Never Swim Alone is emerGENcee’s Toronto Fringe Festival rendition of the 1991 classic that portrays the bitter rivalry between two longtime friends and their failed pursuit of some sweet summer loving. It opens light-hearted and charismatic, with most of its lines delivered in unison, and some of the best, most intelligent one-liners I’ve heard in years (one example: “If shit had a brain, it would quote Nietzche”).
And then things get real. Oh, how things get real. If ever a play were to capture the rude awakening of adult life, where friends become enemies and spouses cuckolds; where friendly competition becomes bloody contest; if ever anything were to convey how time and age bloody us with a brutal, sudden, merciless reality, it is Never Swim Alone.
Continue reading Never Swim Alone (emerGENcee) 2014 Toronto Fringe Review
You can’t walk through the Fringe Club without getting hit in the face four or five times by someone waving pamphlets for their sketch comedy show. But Fringe is nothing if not Toronto’s most bubbly cesspool of variety, and no two sketch shows are created equal. Rulers of the Universe: A Love Story, sets itself apart at this year’s Toronto Fringe Festival with its top-notch original writing, a solid cast, and an infectious sense of camaraderie.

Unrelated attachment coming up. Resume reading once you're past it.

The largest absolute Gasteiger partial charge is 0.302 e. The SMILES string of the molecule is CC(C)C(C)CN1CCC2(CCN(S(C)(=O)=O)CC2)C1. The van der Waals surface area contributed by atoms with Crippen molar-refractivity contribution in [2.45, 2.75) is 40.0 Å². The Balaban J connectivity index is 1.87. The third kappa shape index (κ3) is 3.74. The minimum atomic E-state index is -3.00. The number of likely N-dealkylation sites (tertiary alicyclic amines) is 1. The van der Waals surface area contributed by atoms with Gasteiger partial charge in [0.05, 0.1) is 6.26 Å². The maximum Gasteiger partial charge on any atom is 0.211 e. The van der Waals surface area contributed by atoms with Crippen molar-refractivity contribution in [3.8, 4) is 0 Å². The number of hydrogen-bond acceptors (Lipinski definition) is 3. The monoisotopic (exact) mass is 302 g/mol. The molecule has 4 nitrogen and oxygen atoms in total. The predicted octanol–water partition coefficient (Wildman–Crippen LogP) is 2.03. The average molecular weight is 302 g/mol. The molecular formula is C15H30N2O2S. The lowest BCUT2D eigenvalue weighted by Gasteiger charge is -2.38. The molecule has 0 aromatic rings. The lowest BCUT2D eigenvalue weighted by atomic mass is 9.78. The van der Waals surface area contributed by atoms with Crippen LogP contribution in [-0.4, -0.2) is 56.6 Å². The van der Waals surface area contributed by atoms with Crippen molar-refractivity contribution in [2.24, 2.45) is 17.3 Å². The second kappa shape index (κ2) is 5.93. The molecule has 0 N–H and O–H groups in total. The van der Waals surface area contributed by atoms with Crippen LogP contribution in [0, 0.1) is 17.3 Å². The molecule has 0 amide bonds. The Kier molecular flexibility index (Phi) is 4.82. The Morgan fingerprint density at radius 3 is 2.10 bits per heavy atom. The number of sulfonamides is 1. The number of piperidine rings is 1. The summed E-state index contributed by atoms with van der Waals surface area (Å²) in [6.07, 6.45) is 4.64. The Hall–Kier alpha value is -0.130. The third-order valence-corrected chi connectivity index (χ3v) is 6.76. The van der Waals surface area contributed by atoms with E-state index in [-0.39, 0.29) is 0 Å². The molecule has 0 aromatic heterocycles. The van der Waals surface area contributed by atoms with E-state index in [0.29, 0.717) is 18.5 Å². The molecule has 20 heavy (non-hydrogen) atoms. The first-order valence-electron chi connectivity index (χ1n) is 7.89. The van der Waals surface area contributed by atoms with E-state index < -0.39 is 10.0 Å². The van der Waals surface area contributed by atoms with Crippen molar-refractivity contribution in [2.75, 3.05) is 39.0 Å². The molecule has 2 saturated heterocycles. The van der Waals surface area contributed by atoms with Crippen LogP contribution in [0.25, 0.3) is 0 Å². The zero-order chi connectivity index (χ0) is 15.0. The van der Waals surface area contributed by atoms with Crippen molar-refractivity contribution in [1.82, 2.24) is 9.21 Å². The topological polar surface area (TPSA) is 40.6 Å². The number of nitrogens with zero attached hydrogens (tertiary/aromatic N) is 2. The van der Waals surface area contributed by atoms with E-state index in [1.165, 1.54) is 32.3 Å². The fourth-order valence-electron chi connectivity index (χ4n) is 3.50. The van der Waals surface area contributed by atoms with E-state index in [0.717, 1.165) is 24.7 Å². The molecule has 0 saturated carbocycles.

Continue reading Rulers of the Universe: A Love Story (Rulers of the Universe) 2014 Toronto Fringe Review
To be fair, Play Piano Play warns you that it is not, in fact, a play before the show even begins. But its inclusion in this year’s Toronto Fringe Festival remains confusing.
Pitched as “a blend of comedy and incendiary pianism,” this one-man act follows Czech pianist Jan Janovsky, as he strings together host of musical numbers with a loosely woven narrative of his “Czech past, Canadian present, and ambiguous future.”
Continue reading Play Piano Play (Otherhand Productions) 2014 Toronto Fringe Review
All in the Timing, Miller’s Son & From the Oven Productions sketch comedy offering at this years Toronto Fringe Festival, delivers a curation of sketches with wit as sharp and precisely placed as a mountain climber’s axe through Trotsky’s skull (which happens to be in the play, and it’s just one of those images that sticks with you afterwards).
Continue reading All in the Timing (Miller’s Son & From the Oven) 2014 Toronto Fringe Review
Among the many offerings at the Toronto Fringe Festival this year toronto dance troupe Half Second Echo offers up the opportunity to see bizarre, bird-like life on an alien world, a killer rendition of Jefferson Airplane’s White Rabbit, a “Misfits Anonymous” meeting, and the Shatner-esque narration of a fictional documentary and more, all presented through the lens of dance in Out to Lunch, playing at Tarragon Mainspace.
True to its Star Trek muse, Out to Lunch insists on going into uncharted territory, sometimes to its peril, but it emerges as a lively piece of theatre that captures the daring, exuberant spirit at the heart of Fringe.
Continue reading Out to Lunch (Half Second Echo) 2014 Toronto Fringe Review